K-nearest Neighbors: a simple algorithm that stores all available cases and classifies new cases based on a similarity measure. It was used in statistical estimation and pattern recognition during the 1970’s as a non-parametric technique.
Latency: Latency refers to delays in transmitting or processing data – network latency or disk latency.
Linear Regression: a kind of statistical analysis or using a predictive model, that looks at various data points, shows a relationship between two variables, and plots a trend line. For example, it can be used in showing trends in cancer diagnosis data or in stock prices.
Logistic Regression: refers to a statistical method for analyzing a dataset in which there are one or more independent variables that determine an outcome.
Location Data: Location data refers to the information collected by a network or service about where a user’s phone or device is located.
Logfile: a file that maintains a registry of events, processes, messages, and communication between various communicating software applications and the operating system.
Logarithm: refers to an exponent used in mathematical calculations to depict the perceived levels of variable quantities such as visible light energy, electromagnetic field strength, and sound intensity.
Mashup: a method of merging different datasets into a single application and is used for visualization. For instance, combining job listings with demographic data.
Munging: the process of manually converting or mapping data from one raw form into another format for more convenient consumption.
Normalization: the process of reorganizing data in a database to meer two basic requirements: (1) There is no redundancy of data, and (2) data dependencies are logical.
Parse: the division of data, such as a string, into smaller parts for analysis.
Pattern Recognition: an algorithm locates recurrences or regularities within large data sets or across disparate data sets.
Persistent storage: a non-changing place, such as a disk, where data is saved.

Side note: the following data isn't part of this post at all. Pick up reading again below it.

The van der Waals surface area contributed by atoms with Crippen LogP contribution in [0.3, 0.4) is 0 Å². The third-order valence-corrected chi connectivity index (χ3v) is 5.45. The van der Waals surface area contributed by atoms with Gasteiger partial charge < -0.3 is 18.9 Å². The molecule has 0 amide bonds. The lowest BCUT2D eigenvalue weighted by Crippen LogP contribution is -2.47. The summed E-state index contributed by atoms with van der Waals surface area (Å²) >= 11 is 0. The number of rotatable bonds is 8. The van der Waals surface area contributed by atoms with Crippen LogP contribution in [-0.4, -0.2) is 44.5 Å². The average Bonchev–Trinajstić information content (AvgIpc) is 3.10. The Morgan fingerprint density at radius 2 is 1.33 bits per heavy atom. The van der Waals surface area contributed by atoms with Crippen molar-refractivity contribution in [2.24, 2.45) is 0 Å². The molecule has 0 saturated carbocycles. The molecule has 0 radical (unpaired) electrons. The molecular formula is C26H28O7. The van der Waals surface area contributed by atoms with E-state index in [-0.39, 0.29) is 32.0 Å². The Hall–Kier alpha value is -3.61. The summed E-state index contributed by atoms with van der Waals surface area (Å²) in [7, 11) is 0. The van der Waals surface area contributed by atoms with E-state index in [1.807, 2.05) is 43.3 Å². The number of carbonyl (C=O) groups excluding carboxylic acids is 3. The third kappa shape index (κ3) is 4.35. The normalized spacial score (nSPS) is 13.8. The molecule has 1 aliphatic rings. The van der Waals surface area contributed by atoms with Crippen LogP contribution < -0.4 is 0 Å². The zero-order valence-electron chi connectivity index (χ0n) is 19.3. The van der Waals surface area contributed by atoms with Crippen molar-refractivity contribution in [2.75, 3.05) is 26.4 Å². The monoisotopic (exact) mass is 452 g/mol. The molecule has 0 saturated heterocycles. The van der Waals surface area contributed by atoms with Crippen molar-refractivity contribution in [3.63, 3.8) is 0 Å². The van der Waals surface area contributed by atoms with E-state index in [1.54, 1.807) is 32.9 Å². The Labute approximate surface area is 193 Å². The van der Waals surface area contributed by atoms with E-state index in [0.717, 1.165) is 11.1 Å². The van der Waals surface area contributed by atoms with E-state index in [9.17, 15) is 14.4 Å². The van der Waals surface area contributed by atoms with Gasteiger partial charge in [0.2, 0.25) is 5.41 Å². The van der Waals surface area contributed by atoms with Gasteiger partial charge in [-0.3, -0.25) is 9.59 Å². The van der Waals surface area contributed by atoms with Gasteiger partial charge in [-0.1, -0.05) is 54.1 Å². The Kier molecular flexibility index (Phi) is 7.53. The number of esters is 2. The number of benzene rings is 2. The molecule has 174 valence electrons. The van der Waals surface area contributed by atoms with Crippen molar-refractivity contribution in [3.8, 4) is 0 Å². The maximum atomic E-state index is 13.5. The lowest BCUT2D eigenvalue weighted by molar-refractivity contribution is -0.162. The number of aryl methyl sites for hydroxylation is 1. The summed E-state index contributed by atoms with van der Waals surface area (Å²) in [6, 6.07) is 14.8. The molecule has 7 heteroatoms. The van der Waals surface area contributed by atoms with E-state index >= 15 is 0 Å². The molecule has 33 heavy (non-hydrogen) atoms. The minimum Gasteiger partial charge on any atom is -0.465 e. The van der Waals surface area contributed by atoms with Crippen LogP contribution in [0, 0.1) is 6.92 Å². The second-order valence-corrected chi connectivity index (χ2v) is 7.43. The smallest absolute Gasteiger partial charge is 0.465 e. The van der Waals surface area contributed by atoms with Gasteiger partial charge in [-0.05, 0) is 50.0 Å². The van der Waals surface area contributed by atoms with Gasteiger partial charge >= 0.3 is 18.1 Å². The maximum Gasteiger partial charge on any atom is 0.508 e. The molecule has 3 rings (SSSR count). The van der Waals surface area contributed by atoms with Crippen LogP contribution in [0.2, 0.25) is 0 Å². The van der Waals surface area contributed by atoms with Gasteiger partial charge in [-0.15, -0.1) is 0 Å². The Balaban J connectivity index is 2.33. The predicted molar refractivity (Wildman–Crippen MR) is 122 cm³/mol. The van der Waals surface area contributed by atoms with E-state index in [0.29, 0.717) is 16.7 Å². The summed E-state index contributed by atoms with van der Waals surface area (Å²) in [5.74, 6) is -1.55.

Quad-Core Processor: a multiprocessor architecture that is designed to provide faster processing power.
Query: a request for data or information from a database table or combination of tables in the form of results returned by SQL or as pictorials, graphs, complex results, trend analyses from data-mining tools.
Quick Response Code: a type of two-dimensional barcode that consists of square black modules on a white background majorly designed to be read by smartphones.
Serialization: the standard procedures for converting data structure or object state into standard storage formats.
Tag: a piece of information that describes the data or content that it is assigned to. Tags are nonhierarchical keywords used for Internet bookmarks, digital images, videos, files and so on.
Taxonomy: the classification of data according to a pre-determined system with the resulting catalog. It provides a conceptual framework for easy access and retrieval.
Transactional Data: transactions of the organization and includes data that is captured. This data can change unpredictably. Examples include when a product is sold or purchased, accounts payable or receivable, or product shipments.
Vector Markup Language (VML): an application of XML 1.0 that defines the encoding of vector graphics in HTML.\
Vertical Scalability: the addition of resources to a single system node, such as a single computer or network station, which often results in additional CPUs or memory.
Web Application Security: the process of protecting confidential data stored online from unauthorized access and modification.
Whiteboarding: the manipulation of digital data files on a visual digital whiteboard.